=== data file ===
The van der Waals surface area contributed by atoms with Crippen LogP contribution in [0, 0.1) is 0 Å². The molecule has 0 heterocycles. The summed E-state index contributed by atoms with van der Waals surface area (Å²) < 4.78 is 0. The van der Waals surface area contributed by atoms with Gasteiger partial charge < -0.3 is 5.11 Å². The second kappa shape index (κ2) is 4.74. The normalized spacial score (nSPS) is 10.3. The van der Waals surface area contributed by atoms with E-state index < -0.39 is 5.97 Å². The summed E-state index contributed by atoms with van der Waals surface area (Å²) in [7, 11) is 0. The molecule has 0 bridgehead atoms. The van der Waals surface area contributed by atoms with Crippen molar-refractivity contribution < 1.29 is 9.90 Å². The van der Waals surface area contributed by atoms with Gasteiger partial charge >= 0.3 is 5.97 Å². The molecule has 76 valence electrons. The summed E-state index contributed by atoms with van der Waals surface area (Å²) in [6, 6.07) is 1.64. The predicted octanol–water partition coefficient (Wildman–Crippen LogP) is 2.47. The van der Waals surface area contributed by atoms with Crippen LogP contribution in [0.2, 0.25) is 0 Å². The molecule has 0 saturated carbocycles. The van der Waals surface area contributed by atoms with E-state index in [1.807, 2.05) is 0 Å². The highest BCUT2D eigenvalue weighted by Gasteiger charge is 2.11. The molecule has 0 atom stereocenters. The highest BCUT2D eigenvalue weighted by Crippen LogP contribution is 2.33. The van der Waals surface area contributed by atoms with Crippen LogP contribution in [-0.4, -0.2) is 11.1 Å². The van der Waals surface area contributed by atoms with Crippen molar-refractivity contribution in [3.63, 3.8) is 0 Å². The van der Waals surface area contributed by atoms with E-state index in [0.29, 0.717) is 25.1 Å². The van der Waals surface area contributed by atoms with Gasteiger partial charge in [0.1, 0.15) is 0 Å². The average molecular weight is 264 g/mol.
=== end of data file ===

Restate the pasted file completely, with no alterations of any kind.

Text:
The van der Waals surface area contributed by atoms with Crippen LogP contribution in [0, 0.1) is 0 Å². The molecule has 0 heterocycles. The summed E-state index contributed by atoms with van der Waals surface area (Å²) < 4.78 is 0. The van der Waals surface area contributed by atoms with Gasteiger partial charge < -0.3 is 5.11 Å². The second kappa shape index (κ2) is 4.74. The normalized spacial score (nSPS) is 10.3. The van der Waals surface area contributed by atoms with E-state index < -0.39 is 5.97 Å². The summed E-state index contributed by atoms with van der Waals surface area (Å²) in [7, 11) is 0. The molecule has 0 bridgehead atoms. The van der Waals surface area contributed by atoms with Crippen molar-refractivity contribution < 1.29 is 9.90 Å². The van der Waals surface area contributed by atoms with Gasteiger partial charge >= 0.3 is 5.97 Å². The molecule has 76 valence electrons. The summed E-state index contributed by atoms with van der Waals surface area (Å²) in [6, 6.07) is 1.64. The predicted octanol–water partition coefficient (Wildman–Crippen LogP) is 2.47. The van der Waals surface area contributed by atoms with Crippen LogP contribution in [0.2, 0.25) is 0 Å². The molecule has 0 saturated carbocycles. The van der Waals surface area contributed by atoms with E-state index in [1.807, 2.05) is 0 Å². The highest BCUT2D eigenvalue weighted by Gasteiger charge is 2.11. The molecule has 0 atom stereocenters. The highest BCUT2D eigenvalue weighted by Crippen LogP contribution is 2.33. The van der Waals surface area contributed by atoms with Crippen LogP contribution in [-0.4, -0.2) is 11.1 Å². The van der Waals surface area contributed by atoms with Crippen molar-refractivity contribution in [3.63, 3.8) is 0 Å². The van der Waals surface area contributed by atoms with E-state index in [0.29, 0.717) is 25.1 Å². The van der Waals surface area contributed by atoms with Gasteiger partial charge in [0.1, 0.15) is 0 Å². The average molecular weight is 264 g/mol.